It’s been about 50 years since the mass arrival of women into the corporate workforce and the first equal pay laws were passed, and 20 years since companies designed the first gender diversity plans, but women continue to be largely underrepresented at all workforce levels globally.
In virtually every global workforce measure, women have been excluded: Reports suggest that women’s participation in the labor force globally has remained stagnant over the last two decades, declining from 57 to 55 percent. The value is much lower in the Middle East and North Africa, with values as low as 25 percent.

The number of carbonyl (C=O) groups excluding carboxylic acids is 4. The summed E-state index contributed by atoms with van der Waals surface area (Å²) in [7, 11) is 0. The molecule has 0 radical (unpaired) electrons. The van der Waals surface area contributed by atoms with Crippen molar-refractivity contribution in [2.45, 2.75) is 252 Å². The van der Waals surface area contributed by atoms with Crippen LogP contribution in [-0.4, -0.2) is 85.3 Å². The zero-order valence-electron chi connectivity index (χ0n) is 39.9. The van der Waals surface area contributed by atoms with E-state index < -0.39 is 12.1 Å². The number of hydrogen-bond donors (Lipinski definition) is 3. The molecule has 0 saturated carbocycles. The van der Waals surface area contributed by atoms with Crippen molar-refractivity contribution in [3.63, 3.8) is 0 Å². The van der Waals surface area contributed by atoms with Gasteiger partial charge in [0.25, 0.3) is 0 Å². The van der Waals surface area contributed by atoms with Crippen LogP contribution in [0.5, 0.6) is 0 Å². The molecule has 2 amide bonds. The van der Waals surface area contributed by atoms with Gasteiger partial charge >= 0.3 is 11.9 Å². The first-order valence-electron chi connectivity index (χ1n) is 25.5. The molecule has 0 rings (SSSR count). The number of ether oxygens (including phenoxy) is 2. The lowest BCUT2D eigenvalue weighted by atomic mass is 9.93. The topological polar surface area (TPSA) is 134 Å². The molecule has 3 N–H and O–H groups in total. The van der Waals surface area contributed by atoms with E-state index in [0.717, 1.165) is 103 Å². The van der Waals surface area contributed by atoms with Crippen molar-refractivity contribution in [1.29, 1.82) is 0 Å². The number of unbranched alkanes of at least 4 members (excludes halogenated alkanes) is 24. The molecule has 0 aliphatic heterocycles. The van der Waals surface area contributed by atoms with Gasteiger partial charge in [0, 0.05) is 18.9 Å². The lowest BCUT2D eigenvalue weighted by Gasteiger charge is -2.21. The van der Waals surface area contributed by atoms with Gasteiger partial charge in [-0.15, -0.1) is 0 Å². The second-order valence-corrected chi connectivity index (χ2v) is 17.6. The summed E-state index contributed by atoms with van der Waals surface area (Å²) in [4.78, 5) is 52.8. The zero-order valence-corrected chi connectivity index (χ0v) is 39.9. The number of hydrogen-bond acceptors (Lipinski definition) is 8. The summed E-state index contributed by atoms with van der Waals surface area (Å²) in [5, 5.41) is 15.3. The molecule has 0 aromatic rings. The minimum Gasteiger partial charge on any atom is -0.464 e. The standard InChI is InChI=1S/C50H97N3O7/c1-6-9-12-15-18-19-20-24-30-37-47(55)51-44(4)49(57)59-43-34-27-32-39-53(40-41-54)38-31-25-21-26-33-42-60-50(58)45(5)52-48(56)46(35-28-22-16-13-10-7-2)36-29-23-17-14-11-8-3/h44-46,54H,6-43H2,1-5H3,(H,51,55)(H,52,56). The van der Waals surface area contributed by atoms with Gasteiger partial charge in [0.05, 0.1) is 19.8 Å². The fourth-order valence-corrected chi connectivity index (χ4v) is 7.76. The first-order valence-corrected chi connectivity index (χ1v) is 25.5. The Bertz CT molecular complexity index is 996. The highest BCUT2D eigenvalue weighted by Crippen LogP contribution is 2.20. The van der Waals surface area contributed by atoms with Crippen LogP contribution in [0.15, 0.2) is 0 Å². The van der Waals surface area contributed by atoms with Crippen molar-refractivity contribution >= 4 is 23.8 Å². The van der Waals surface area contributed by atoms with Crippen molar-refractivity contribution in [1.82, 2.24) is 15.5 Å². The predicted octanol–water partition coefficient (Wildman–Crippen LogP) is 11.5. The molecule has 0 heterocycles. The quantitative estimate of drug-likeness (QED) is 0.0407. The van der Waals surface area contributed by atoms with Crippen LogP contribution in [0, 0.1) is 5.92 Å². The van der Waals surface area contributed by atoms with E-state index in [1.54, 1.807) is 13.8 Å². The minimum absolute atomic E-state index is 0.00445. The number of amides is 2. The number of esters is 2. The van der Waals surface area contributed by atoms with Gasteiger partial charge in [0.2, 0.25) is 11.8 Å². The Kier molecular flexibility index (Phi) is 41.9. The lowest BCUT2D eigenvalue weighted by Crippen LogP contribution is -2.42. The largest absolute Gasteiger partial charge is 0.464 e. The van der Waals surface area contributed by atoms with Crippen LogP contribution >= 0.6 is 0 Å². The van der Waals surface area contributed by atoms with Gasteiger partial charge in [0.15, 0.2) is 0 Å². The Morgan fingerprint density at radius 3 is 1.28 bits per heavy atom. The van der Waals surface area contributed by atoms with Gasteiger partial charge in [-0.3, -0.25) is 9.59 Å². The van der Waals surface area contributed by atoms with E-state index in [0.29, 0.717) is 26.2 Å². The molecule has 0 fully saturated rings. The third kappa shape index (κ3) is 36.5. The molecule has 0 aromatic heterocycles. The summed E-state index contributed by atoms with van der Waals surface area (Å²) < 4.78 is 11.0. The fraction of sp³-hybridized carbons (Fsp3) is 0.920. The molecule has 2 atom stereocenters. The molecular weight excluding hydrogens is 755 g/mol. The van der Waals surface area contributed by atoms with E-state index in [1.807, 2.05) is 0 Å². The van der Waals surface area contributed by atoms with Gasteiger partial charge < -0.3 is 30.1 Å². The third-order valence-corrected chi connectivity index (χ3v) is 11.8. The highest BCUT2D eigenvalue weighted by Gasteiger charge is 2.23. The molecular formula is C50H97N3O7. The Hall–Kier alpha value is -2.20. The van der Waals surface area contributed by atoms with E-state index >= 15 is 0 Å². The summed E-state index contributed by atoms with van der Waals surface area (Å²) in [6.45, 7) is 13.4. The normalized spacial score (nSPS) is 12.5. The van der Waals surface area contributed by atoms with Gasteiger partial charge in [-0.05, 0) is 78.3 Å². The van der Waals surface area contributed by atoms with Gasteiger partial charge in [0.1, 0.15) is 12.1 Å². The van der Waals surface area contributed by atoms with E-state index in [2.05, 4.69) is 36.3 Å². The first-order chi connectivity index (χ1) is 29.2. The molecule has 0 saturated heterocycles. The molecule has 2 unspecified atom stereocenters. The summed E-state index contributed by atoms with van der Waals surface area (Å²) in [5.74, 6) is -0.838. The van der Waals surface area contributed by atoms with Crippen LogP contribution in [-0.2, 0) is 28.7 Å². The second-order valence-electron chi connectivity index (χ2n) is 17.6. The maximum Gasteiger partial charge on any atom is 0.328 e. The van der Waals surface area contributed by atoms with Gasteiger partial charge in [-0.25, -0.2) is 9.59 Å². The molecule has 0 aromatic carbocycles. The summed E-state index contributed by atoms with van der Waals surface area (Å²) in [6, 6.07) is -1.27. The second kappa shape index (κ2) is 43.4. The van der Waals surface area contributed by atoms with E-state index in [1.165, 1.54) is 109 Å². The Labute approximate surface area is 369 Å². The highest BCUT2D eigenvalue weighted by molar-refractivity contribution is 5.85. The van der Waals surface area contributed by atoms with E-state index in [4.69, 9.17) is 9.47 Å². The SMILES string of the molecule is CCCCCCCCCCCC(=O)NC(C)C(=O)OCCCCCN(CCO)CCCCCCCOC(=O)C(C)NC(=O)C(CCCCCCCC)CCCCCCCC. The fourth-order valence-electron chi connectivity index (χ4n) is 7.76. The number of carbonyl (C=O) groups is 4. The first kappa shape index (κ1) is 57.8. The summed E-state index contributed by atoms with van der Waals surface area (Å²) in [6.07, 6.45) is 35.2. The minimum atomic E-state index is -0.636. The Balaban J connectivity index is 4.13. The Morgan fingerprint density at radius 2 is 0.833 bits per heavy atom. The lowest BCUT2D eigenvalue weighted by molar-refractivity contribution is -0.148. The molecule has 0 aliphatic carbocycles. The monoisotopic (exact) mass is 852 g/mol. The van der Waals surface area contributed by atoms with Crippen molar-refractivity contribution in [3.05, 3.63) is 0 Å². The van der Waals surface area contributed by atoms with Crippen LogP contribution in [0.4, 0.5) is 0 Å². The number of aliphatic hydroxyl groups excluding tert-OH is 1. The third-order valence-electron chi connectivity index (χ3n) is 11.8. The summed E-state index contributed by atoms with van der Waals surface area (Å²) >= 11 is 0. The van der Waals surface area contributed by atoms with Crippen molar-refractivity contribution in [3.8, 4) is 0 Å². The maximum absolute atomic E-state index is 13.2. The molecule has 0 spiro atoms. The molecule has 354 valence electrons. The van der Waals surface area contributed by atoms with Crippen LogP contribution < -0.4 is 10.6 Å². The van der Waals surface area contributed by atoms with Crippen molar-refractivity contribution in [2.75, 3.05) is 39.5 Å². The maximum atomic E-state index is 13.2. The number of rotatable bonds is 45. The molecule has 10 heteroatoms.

This gender gap is staggering in certain regions, with men nearly three times as likely to have full-time jobs as women. In Latin America and the Caribbean, women are more likely to have temporary and part-time jobs, less likely to be promoted, and are more likely to have jobs with minimal barriers to obtain; such as personal care aides, nursing assistants, and home health aides. Furthermore, the most recent Grant Thornton International Business Report shows that women occupy only 24% of senior management roles globally.
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